Asian Markets Mixed, Alibaba Slides, U.S Futures Rise

19/11/2021 Stock markets in Asian were mixed on Friday as disappointing earnings from Alibaba, Chinese e-commerce giant, heightened worries about Beijing’s broad regulatory crackdown and slowing growth in the world’s second-biggest economy. Alibaba slashed its outlook for fiscal 2022 revenue amid its second-quarter results missed expectations due to slowing consumption, increasing competition and a regulatory crackdown. The e-commerce giant’s shares tumbled 10%. Tencent drifting lower 1.50% also. Hong Kong benchmark down sharply, underperforming regional counterparts. Tokyo’s Nikkei outperformed, after Japanese Prime Minister Fumio Kishida announced a fresh stimulus package with spending worth around 56 trillion yen ($490 billion). MSCI’s broadest index of Asia-Pacific ex. Japan off 0.51% and set for a weekly decline of 1.2%.

Overnight, the S&P 500 and Nasdaq notched record closing highs, boosted by upbeat corporate earnings news from companies including Nvidia. Treasury yields edged up and the dollar remained on course for a fourth weekly advance. U.S. stock index futures in a happy moody, advancing across all three main benchmarks. European contracts also looking firm, with FTSE100 futures up +30points and DAX futures in the lead +65 points.

Crude oil pushed higher, Brent gaining 0.65% at $81.77 a barrel, as the wait continues to see if the U.S. will join China in planning to tap strategic reserves. Gold steady at $1,863.63, and Bitcoin extended a slide, dropping to about $56,000. Inflation fears drives up gold, despite the rising dollar and treasury yields.

SARB MP increased the repo rate by 25 basis points to 3.75% on Thursday, with three MPC members voting for an increase and two for the rate to be maintained. The rand weakened to an intraday low of R15.7640/$ levels after the MPC announcement. On Friday morning the local currency pared its losses to R15.63/$. The arguments offered by the majority view on the MPC for raising the repo rate at this stage are not persuasive, as the economy is still recovering from the shocks of the July unrest, load-shedding and the pandemic, with business and consumer confidence remaining weak. A gathering currency crisis in Turkey has driven the lira to a record low after the central bank, facing political pressure, cut rates despite inflation running near 20%.

The local bourse closed weaker, to shed 0.11% to 70,866 points. Top-40 remained flat. Retailers fell 1.25%, precious metals 0.96%, resources 0.8% and industrial metals 0.61%. Banks gained 0.69%, financials 0.54% and industrials 0.19%.

• Standard Bank Backs Underwriter in $258 Million Tongaat Deal
• Investec to Further Reduce Stake in Money Manager Ninety One
• Excess Deaths Climb in S. Africa as Official Covid Deaths Fall
• MTN Group Exits Yemen, Transferring Stake to Zubair Unit
• South Africa’s Energy Ministry Preparing for the End of Coal
• Netcare Sees FY EPS Rising 83.7% to 101.4%
• South Africa Bank Stocks Climb After Central Bank Hikes Key Rate
• Life Healthcare Rises as Results Show Diagnostics Strength
• Investec to Distribute 15% of Ninety One to Shareholders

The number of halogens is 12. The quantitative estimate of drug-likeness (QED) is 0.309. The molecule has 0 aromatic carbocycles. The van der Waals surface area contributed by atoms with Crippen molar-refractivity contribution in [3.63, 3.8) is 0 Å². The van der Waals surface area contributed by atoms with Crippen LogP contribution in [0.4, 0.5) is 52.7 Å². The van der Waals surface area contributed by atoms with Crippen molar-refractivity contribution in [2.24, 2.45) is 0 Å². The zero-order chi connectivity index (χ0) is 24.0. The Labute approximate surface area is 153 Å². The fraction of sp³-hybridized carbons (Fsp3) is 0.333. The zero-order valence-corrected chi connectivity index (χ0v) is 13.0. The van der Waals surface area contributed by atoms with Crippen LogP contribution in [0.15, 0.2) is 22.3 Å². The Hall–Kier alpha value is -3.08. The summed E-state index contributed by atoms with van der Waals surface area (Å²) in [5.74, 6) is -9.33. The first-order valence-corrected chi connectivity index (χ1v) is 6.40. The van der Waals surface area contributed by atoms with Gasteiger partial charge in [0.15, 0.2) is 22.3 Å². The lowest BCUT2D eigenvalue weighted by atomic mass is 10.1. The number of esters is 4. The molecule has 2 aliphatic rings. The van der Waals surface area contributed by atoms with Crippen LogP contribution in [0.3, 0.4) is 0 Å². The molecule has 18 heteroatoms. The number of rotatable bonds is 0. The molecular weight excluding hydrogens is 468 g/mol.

• Dis-Chem Rated New Hold at HSBC; PT 36 rand
• Clicks Rated New Buy at HSBC; PT 321 rand
• Woolworths Raised to Overweight at JPMorgan; PT 63 rand
• Pepkor Holdings Ltd. (PPH SJ)
• Annual General Meetings: SOL SJ
• Earnings Calls: PPH SJ

European markets ended lower on Thursday, weighed by weakness in commodity-related stocks amid declining oil and metal prices. Looks like weakness in emerging markets is spreading across to their developed peers, with inflation and slowing growth concerns making themselves felt once again. The pan-European Stoxx 600 was down 0.46%, Germany’s DAX drifted lower by 0.18%, France’s CAC 40 gave back 0.21%, while London’s FTSE100 slid 0.48%. GlaxoSmithKline was down 3.01% as it traded without entitlement to the dividend. Shell and BP were lower, falling 1.66% and 1.62% respectively. Speculation rife in the UK over Christmas lockdowns, and such raise risks for stocks.

Wall Street stocks closed mixed as market participants digested this week’s jobless claims figures and updates from Cisco and Macy’s. At the close, the Dow Jones was down 0.17%, while the S&P 500 added 0.34% and the Nasdaq Composite was 0.45% firmer. The number of Americans filing for U.S. state unemployment benefits last week was 268,000, above the 260,000 projected by economists. Analysts noted that while weekly jobless claims came in slightly higher than anticipated, it was still the sixth straight week where new claims have remained below the important 300,000 level. In equities, Macy’s rocketed 21.17% after its third quarter numbers sailed well beyond expectations. Kohl’s, Macy’s rival, was 10.62% firmer after it too beat the Street’s expectations. On the downside, corporate networking name Cisco dropped 5.51% after it served up fresh, but disappointing, guidance to investors.

Japan is set to announce a record $490 billion spending package on Friday to cushion the economic blow from the COVID-19 pandemic. This move bucks a global trend towards withdrawing stimulus measures and adding strains to its already tattered finances. Nikkei average is currently 0.50% firm, leading gains in the region. Australia’s benchmark edged up 0.20%, China’s bule-chip CSI300 gaining 0.18%, while Hong Kong dipped 1.80%. Hong Kong shares of Country Garden Services Holding, the property management unit of Chinese developer Country Garden, plunged 16% after it raised HK$8 billion ($1 billion) in a share sale on Thursday.